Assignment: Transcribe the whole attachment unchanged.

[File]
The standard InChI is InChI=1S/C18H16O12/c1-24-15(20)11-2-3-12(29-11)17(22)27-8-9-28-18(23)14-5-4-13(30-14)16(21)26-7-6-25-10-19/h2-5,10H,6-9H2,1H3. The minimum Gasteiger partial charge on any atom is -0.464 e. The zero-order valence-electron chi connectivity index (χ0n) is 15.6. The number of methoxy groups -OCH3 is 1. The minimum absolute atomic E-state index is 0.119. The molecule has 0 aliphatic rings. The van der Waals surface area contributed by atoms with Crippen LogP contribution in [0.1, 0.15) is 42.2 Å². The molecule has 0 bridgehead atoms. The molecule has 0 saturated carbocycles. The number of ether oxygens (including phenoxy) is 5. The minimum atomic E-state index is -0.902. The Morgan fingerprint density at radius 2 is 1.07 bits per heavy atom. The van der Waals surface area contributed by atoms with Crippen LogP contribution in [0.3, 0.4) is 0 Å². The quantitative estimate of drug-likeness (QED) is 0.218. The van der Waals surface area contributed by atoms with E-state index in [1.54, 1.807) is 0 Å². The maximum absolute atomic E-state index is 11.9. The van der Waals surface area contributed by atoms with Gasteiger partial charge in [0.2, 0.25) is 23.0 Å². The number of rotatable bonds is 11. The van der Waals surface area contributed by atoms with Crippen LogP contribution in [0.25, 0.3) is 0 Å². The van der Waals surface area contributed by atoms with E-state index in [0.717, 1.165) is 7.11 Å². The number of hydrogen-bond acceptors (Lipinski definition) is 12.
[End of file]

The standard InChI is InChI=1S/C18H16O12/c1-24-15(20)11-2-3-12(29-11)17(22)27-8-9-28-18(23)14-5-4-13(30-14)16(21)26-7-6-25-10-19/h2-5,10H,6-9H2,1H3. The minimum Gasteiger partial charge on any atom is -0.464 e. The zero-order valence-electron chi connectivity index (χ0n) is 15.6. The number of methoxy groups -OCH3 is 1. The minimum absolute atomic E-state index is 0.119. The molecule has 0 aliphatic rings. The van der Waals surface area contributed by atoms with Crippen LogP contribution in [0.1, 0.15) is 42.2 Å². The molecule has 0 bridgehead atoms. The molecule has 0 saturated carbocycles. The number of ether oxygens (including phenoxy) is 5. The minimum atomic E-state index is -0.902. The Morgan fingerprint density at radius 2 is 1.07 bits per heavy atom. The van der Waals surface area contributed by atoms with Crippen LogP contribution in [0.3, 0.4) is 0 Å². The quantitative estimate of drug-likeness (QED) is 0.218. The van der Waals surface area contributed by atoms with E-state index in [1.54, 1.807) is 0 Å². The maximum absolute atomic E-state index is 11.9. The van der Waals surface area contributed by atoms with Gasteiger partial charge in [0.2, 0.25) is 23.0 Å². The number of rotatable bonds is 11. The van der Waals surface area contributed by atoms with Crippen LogP contribution in [0.25, 0.3) is 0 Å². The van der Waals surface area contributed by atoms with E-state index in [0.717, 1.165) is 7.11 Å². The number of hydrogen-bond acceptors (Lipinski definition) is 12.